Some penetrating sprinklers are fully exposed beneath a ceiling. Where this is not visually acceptable, specifiers can call for semi-exposed (recessed) sprinkler heads, or concealed heads. Concealed sprinklers have a cover plate that will drop-out when exposed to heat from a fire. The wide-spread acceptance of drop-out sprinkler covers should inspire confidence in the viability of drop-out ceilings that function according to similar principles.
While concealed sprinkler covers are nearly flush to bottom of ceiling surface and can have a color similar to the ceiling, they are not truly concealed; they can be seen from below when viewed at typical ceiling heights and lighting. The cover and ceiling texture can vary, and covers can be especially visible if care is not taken to center sprinklers in panels and install them at uniform intervals. The covers add to the visual clutter of air diffusers, light fixtures, sensors, public address speakers, and other services that detract from the appearance of a ceiling.
Keeping sprinklers completely above drop-out ceilings eliminates sprinklers as an aesthetic concern.
NFPA’s definition of drop-out ceilings incudes the possibility of using translucent materials. This is not coincidental, as the history of drop-out ceilings began with the search for better luminous ceilings. These ceilings were a signature of many midcentury modern buildings, made possible by the growing affordability at the time of fluorescent lamps and lightweight translucent thermoplastics. When architects objected to the shadows penetrating sprinklers cast on the pristine light-emitting surfaces, engineers determined how thermoplastic panels could be installed beneath sprinklers, and the drop-out ceiling was invented.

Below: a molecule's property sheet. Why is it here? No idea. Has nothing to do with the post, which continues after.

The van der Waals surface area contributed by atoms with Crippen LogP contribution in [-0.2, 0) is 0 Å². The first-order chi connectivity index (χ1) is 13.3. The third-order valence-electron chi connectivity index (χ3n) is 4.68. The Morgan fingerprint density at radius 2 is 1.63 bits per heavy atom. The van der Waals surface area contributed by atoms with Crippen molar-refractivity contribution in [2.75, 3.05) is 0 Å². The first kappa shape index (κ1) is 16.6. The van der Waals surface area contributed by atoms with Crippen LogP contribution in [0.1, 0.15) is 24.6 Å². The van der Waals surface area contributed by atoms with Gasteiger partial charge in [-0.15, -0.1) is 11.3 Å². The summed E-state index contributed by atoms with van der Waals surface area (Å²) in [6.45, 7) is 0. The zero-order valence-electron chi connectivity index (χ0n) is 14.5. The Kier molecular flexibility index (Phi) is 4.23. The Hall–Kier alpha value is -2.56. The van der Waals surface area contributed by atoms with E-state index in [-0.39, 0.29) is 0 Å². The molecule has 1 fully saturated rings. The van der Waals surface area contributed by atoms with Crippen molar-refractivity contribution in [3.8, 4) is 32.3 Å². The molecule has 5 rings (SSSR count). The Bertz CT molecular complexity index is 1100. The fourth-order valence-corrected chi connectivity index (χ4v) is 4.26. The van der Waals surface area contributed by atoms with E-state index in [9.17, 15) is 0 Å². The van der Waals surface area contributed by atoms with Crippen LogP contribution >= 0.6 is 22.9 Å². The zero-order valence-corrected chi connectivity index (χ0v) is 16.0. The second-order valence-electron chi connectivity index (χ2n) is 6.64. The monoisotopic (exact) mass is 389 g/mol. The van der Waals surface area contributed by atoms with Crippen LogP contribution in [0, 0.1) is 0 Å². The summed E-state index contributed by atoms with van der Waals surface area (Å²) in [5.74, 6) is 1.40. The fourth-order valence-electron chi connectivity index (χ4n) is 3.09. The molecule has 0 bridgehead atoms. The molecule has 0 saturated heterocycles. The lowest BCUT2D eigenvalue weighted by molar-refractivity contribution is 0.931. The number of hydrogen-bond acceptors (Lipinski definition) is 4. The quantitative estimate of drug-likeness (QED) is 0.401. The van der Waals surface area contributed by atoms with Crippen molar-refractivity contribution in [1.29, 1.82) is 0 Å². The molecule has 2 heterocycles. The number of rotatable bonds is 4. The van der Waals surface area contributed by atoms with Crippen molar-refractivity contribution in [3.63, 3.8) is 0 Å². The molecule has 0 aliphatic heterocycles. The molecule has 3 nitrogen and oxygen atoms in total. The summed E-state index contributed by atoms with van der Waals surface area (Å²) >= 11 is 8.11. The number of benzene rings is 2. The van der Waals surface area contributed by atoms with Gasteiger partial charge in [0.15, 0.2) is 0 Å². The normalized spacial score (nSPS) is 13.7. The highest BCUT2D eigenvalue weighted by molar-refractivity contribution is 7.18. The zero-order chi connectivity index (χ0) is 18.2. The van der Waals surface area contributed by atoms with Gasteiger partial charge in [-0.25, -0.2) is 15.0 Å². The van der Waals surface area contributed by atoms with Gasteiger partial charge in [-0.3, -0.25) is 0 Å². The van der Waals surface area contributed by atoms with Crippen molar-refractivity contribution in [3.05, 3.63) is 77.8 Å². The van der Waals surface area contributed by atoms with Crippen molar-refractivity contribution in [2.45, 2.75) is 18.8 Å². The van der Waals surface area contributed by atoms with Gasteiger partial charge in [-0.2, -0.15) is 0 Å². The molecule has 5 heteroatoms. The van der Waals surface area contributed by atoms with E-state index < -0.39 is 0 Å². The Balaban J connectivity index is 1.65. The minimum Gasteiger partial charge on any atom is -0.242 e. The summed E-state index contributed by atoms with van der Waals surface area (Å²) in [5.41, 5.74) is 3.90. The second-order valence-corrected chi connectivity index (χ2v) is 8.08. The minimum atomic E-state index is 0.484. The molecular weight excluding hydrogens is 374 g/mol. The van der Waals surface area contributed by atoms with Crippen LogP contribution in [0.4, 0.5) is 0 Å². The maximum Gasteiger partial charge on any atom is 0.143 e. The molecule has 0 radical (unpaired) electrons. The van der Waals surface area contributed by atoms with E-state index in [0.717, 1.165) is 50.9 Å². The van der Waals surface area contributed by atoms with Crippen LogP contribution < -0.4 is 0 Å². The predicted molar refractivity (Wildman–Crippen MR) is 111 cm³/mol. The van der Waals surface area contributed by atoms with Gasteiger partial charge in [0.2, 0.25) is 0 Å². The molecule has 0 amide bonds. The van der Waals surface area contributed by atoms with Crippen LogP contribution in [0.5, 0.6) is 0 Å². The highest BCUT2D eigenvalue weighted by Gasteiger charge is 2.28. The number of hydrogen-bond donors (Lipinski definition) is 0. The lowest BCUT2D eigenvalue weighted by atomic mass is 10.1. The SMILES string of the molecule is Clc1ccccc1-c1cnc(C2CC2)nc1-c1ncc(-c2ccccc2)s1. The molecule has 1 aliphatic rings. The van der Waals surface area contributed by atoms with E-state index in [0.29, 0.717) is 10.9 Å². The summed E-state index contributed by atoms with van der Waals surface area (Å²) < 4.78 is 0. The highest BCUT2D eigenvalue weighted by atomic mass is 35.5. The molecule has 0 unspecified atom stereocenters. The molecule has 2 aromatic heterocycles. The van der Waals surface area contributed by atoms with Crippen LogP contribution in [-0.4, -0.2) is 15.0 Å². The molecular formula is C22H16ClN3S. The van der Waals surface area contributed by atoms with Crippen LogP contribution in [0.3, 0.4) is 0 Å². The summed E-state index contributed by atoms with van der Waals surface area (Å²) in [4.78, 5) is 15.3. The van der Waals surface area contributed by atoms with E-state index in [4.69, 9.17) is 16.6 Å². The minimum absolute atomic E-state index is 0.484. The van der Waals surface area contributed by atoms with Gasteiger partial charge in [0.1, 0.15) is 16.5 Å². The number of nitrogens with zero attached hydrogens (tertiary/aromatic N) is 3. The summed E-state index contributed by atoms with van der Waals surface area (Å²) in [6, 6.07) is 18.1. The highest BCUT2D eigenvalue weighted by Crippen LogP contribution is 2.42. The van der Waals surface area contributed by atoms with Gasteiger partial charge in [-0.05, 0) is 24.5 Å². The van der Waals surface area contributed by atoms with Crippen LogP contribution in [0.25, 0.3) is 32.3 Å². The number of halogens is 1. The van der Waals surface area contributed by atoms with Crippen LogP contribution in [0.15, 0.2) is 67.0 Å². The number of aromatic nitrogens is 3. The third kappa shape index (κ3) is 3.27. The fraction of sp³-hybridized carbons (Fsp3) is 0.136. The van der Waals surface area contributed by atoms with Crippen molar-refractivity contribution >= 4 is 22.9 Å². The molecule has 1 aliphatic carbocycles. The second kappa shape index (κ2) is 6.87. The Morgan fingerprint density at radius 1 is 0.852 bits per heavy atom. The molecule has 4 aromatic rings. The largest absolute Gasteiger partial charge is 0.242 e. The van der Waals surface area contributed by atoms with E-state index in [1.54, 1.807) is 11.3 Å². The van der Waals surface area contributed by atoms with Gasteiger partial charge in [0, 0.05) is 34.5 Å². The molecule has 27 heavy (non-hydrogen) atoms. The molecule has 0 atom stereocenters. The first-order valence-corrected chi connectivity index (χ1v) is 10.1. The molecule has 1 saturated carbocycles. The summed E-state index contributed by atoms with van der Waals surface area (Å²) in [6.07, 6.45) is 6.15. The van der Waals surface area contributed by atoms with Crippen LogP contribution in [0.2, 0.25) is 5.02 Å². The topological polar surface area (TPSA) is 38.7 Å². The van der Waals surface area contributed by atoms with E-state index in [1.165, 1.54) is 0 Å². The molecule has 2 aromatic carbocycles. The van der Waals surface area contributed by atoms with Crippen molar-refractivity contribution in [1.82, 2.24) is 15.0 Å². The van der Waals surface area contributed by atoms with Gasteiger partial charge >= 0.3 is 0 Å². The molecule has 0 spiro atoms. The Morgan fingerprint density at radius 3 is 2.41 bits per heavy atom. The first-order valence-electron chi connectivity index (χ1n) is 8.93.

There has been a resurgence of interest in luminous ceilings, sparked in part by the proliferation of light-emitting diode (LED) lighting solutions. At the Bavaria Downs banquet center in Chaska, Minnesota, for example, red, green, and blue plus white (RGB+W) LEDs are digitally controlled to change the color and appearance of the back-lit ceiling. Sprinklers remain out of sight, above the LED strips and do not cast shadows onto the ceiling.
There are many occasions when a ‘roof’ must be put over a space that is within a sprinklered building. Examples include:
∞ A big-box store or shopping center that uses a store-within-store concept to create a boutique with a lowered ceiling and a more intimate ambience (Figure 3).
∞ An office or lab on a factory floor that needs to be enclosed to control dust, temperature, or other environmental factors.
∞ A meeting room within an open office that needs a covering for increased privacy, better illumination, or to create a better sense of place.
∞ A canopy over a display within a convention center, gallery, or museum (Figure 4).
A drop-out ceiling avoids the need to install separate sprinklers within the enclosed space. Light-transmitting panels also permit the use of borrowed light from overhead luminaires.
Soffits and ceiling clouds
Like a room-within-room scenario, drop-out ceilings can eliminate the need to install sprinklers both above and below the ceiling, and can also be used for creative lighting.
Clear drop-out ceilings are frequently used in computer server facilities to create energy-saving cold-aisle or hot-aisle ventilation systems. The ceilings are installed between rows of computer racks so the aisles can be used as air supply or exhaust ducts (Figure 5).